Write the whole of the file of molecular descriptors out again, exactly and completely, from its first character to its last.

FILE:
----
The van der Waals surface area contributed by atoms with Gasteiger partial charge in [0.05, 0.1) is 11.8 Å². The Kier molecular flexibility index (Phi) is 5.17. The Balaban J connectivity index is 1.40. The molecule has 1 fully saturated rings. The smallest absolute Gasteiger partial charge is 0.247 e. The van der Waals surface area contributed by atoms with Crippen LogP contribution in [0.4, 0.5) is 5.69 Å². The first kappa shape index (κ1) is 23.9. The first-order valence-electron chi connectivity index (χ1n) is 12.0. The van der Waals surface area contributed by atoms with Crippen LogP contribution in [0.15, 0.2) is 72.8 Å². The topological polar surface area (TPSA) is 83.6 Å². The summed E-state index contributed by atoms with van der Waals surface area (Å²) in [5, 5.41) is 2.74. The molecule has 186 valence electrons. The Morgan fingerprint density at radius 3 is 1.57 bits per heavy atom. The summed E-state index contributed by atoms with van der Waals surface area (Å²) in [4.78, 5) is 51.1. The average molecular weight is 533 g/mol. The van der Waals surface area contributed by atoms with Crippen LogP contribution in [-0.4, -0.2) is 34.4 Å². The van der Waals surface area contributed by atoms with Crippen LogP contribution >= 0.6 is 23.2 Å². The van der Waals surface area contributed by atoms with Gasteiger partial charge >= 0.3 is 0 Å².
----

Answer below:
The van der Waals surface area contributed by atoms with Gasteiger partial charge in [0.05, 0.1) is 11.8 Å². The Kier molecular flexibility index (Phi) is 5.17. The Balaban J connectivity index is 1.40. The molecule has 1 fully saturated rings. The smallest absolute Gasteiger partial charge is 0.247 e. The van der Waals surface area contributed by atoms with Crippen LogP contribution in [0.4, 0.5) is 5.69 Å². The first kappa shape index (κ1) is 23.9. The first-order valence-electron chi connectivity index (χ1n) is 12.0. The van der Waals surface area contributed by atoms with Crippen LogP contribution in [0.15, 0.2) is 72.8 Å². The topological polar surface area (TPSA) is 83.6 Å². The summed E-state index contributed by atoms with van der Waals surface area (Å²) in [5, 5.41) is 2.74. The molecule has 186 valence electrons. The Morgan fingerprint density at radius 3 is 1.57 bits per heavy atom. The summed E-state index contributed by atoms with van der Waals surface area (Å²) in [4.78, 5) is 51.1. The average molecular weight is 533 g/mol. The van der Waals surface area contributed by atoms with Crippen LogP contribution in [-0.4, -0.2) is 34.4 Å². The van der Waals surface area contributed by atoms with Crippen LogP contribution >= 0.6 is 23.2 Å². The van der Waals surface area contributed by atoms with Gasteiger partial charge >= 0.3 is 0 Å².